he was gaining ground and his game was blossoming, but alas, my father didn’t play in the final. Why? I attempted to establish this but failed to do so. In Chess List Duz-Khotimirsky wrote about “the need to take university exams”. Kan in 64 writes that Izmailov withdrew from the tournament at his own volition. Pravada and Izvestiia referred to illness, while Komsomolskaya Pravda cited exhaustion. Half a century later, recalling this episode, my mother told me that in the mid 1930’s she and my father held a conversation on this subject (they didn’t yet know each other in 1929), and he confirmed that he was healthy and ready to continue the battle, but he was forced to leave…

So who forced Izmailov to leave Odessa? Whom was this talented chess player impeding? Is fecit cui prodest (“it was done by the person for whom it was advantageous”). Seven years after the Odessa tournament ended, Piotr Izmailov was arrested by the NKVD and accused of “Trotskyist-Fascist activity”. He was eventually sentenced to the firing squad on 21 April 1937 and executed the next day.”

As for the protagonist, “At the end of October 1930, Vilner moved to live in Leningrad. Is it not surprising that a person suffering from serious asthma suddenly abandons the warm Odessa climate with its curative sea air in favor of the rainy climate of Northern Palmyra? I consulted with doctors specializing in heart and respiratory illnesses what such a change of environment could bring. They told me that it would mean serious stress on the body and was quite a suicidal step! So why did Vilner, despite his illness, prefer Leningrad? Had he planned this change of residence in advance?”

“At the end of the 1920s the political climate in Odessa worsened, as it did throughout the country. The ideological war against Trotsky and his supporters


reached an apex by the beginning of 1929. At the end of January, the former Minister for War and Naval Matters was secretly transported along with his family from exile in Almaty to Odessa. It was here that the ferry with the symbolic name Illych awaited him. On the night before 11 February the ferry set course for Constantinople accompanied by an icebreaker and government officials, and the next day Trotsky reached Turkey. With Trotsky’s expulsion, the USSR intensified its purges of his supporters and mentors. Christian Rakovsky, the protector of Alexander Alekhine and one of the leaders of Soviet power in Ukraine, was cruelly punished. He had been expelled from the party back in 1927 and then sent to internal exile in Barnaul in 1929. His party membership card was returned to him in 1935 and he was even entrusted to head the All-Union Red Cross society, but not for long. He was arrested in 1937, sentenced to 20 years in jail, and then shot at the start of the war. Vilner also suffered during the battle against Trotskyism.”

It seems Vilner chose the wrong side…

“Vilner didn’t quite live to the age of Christ – he was granted less than 32 years on this earth. Yakov Rokhlin published an obituary on the Odessite in the June edition of Chess List (1931): “Soviet chess players have endured a heavy loss. Master Yakov Semionovich Vilner died on 29 June at &pm in Leningrad after a lengthy illness…”

The book is replete with many interesting Chess games and annotations. In addition, it contains ninety five problems and studies, and if you are into that kind of thing this book is simply de rigeur.

After an email discussion with Dirk Jan ten Geuzendam,

editor of New In Chess magazine, I have decided to forgo the usual star system and grade the way teachers still grade papers, even if they are written in digits now, with A+ being the top of the line and “F” as in “failure” as the bottom. This book deserves the grade “A”.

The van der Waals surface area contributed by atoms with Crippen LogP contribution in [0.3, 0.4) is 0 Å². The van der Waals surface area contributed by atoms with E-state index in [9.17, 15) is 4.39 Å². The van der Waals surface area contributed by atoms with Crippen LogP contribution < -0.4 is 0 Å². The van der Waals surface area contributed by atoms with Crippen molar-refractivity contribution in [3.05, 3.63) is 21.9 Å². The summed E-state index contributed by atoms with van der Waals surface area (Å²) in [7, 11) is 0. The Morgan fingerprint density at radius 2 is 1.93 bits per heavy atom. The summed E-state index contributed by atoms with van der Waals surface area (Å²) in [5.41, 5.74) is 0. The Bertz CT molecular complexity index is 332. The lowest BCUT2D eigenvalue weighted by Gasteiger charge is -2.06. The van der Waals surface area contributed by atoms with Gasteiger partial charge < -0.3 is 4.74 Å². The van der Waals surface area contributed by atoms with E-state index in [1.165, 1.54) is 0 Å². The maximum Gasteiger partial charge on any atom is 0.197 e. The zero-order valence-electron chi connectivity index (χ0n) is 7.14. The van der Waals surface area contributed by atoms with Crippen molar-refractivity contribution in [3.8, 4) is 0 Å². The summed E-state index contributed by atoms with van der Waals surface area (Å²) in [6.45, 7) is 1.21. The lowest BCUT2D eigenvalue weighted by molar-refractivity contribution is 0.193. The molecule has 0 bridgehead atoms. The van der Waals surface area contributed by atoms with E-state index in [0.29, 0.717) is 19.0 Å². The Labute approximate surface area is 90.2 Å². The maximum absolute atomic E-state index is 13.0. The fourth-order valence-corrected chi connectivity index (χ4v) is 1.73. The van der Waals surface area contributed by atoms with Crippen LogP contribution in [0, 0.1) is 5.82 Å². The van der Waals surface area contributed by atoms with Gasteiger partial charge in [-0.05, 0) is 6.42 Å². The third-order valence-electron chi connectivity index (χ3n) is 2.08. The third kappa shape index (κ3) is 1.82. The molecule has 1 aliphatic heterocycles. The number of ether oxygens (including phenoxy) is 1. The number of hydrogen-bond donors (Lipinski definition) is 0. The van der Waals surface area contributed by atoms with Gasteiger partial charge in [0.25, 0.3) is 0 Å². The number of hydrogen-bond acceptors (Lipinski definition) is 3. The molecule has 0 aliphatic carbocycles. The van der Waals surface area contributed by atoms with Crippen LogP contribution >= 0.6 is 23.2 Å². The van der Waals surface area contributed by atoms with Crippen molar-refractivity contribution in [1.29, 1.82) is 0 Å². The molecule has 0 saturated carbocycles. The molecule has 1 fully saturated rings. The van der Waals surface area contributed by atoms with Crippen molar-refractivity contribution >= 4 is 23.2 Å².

Back Channel: A Review

One of the essays contained in the book, “Fools Rush Inn: More Detours on the Way to Conventional Wisdom,” by Bill James is titled, “Jumping the Fictional Shark.” It begins, “It is within human nature, I think, to become less interested in fiction as we age.” Bill is not a polished writer, a fact many have pointed out, as can be seen by his use of “I think” above. It is unnecessary for Bill to use “I think” because since he is writing, one assumes he thinks. Bill does this kind of thing often. Since I am writing, it is not necessary that I write, “in my opinion.” Hopefully, a reader will know it is my opinion without my having to inform him of that fact. I, and many others, read Bill for his ideas.
What he thinks about reading less fiction as we age is applicable to me, and, I assume, many other aging readers. The love of my life said to me thirty years ago, “You don’t read fiction.” Gail had a point. I read made up stories when younger and had little interest in them as an adult. I read mostly non-fiction because it was interesting. Even the fiction I read was of the historical fiction variety.

Having read extensively on the subject of the JFK assassination not only have I read about the crime itself, but I have read about the surrounding climate during the late 1950’s and early 1960’s. As POTUS, JFK read a book, “The Guns of August,” by Barbara Tuchman, and was so impressed that he ordered many copies and distributed it to those in his administration. The book is about what led to what is now called the “First World War,” and it won a Pulitzer Prize. Immersing oneself in the milieu of that time naturally means reading extensively about what is now called the “Cuban Missile Crisis.” I had just turned eleven during that time and although I, like every other grammar school child in the country, was made to practice a “duck and cover” maneuver, which now seems preposterous, in which we got down on our knees underneath the desk and covered our little noggin’ with our hands. This we would do to “protect” ourselves in the event of a nuclear war. I was not into the “nightly news blues” at that age, but can still recall the gravity of the situation by how the adults reacted. My questions were invariably met with, You are too young” for the answers and to “go out and play.” I loathed being treated in this fashion. Fortunately for me, I lived near a Boys Club, and the adults there would answer the questions left unanswered by the adults in my neighborhood. JFK was reviled by most, if not all, of the adults with whom I had contact and this only worsened the longer he held office. One rarely reads of the depth of how much the POTUS was loathed and detested in the South. I have often wondered if that was the reason so many mediocre Republican’s were installed, or maybe I should say, “selected” to be POTUS. It has also made me wonder how it came about that a fellow Georgian, Jimmy Carter, ever obtained the position of POTUS.